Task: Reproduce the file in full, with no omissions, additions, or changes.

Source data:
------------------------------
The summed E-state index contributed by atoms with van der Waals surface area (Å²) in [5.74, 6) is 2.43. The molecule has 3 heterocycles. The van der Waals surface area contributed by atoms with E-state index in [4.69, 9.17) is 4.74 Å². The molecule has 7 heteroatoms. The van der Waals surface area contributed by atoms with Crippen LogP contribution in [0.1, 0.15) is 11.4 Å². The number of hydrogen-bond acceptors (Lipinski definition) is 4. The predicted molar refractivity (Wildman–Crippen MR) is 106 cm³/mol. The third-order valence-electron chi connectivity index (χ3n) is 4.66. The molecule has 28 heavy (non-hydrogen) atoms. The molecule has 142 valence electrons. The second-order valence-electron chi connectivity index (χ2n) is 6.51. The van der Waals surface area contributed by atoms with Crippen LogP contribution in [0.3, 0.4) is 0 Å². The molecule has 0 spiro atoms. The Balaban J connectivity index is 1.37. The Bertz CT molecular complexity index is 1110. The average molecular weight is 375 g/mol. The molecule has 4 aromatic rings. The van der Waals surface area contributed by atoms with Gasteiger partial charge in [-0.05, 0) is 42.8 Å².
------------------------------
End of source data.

The summed E-state index contributed by atoms with van der Waals surface area (Å²) in [5.74, 6) is 2.43. The molecule has 3 heterocycles. The van der Waals surface area contributed by atoms with E-state index in [4.69, 9.17) is 4.74 Å². The molecule has 7 heteroatoms. The van der Waals surface area contributed by atoms with Crippen LogP contribution in [0.1, 0.15) is 11.4 Å². The number of hydrogen-bond acceptors (Lipinski definition) is 4. The predicted molar refractivity (Wildman–Crippen MR) is 106 cm³/mol. The third-order valence-electron chi connectivity index (χ3n) is 4.66. The molecule has 28 heavy (non-hydrogen) atoms. The molecule has 142 valence electrons. The second-order valence-electron chi connectivity index (χ2n) is 6.51. The van der Waals surface area contributed by atoms with Crippen LogP contribution in [0.3, 0.4) is 0 Å². The molecule has 0 spiro atoms. The Balaban J connectivity index is 1.37. The Bertz CT molecular complexity index is 1110. The average molecular weight is 375 g/mol. The molecule has 4 aromatic rings. The van der Waals surface area contributed by atoms with Gasteiger partial charge in [-0.05, 0) is 42.8 Å².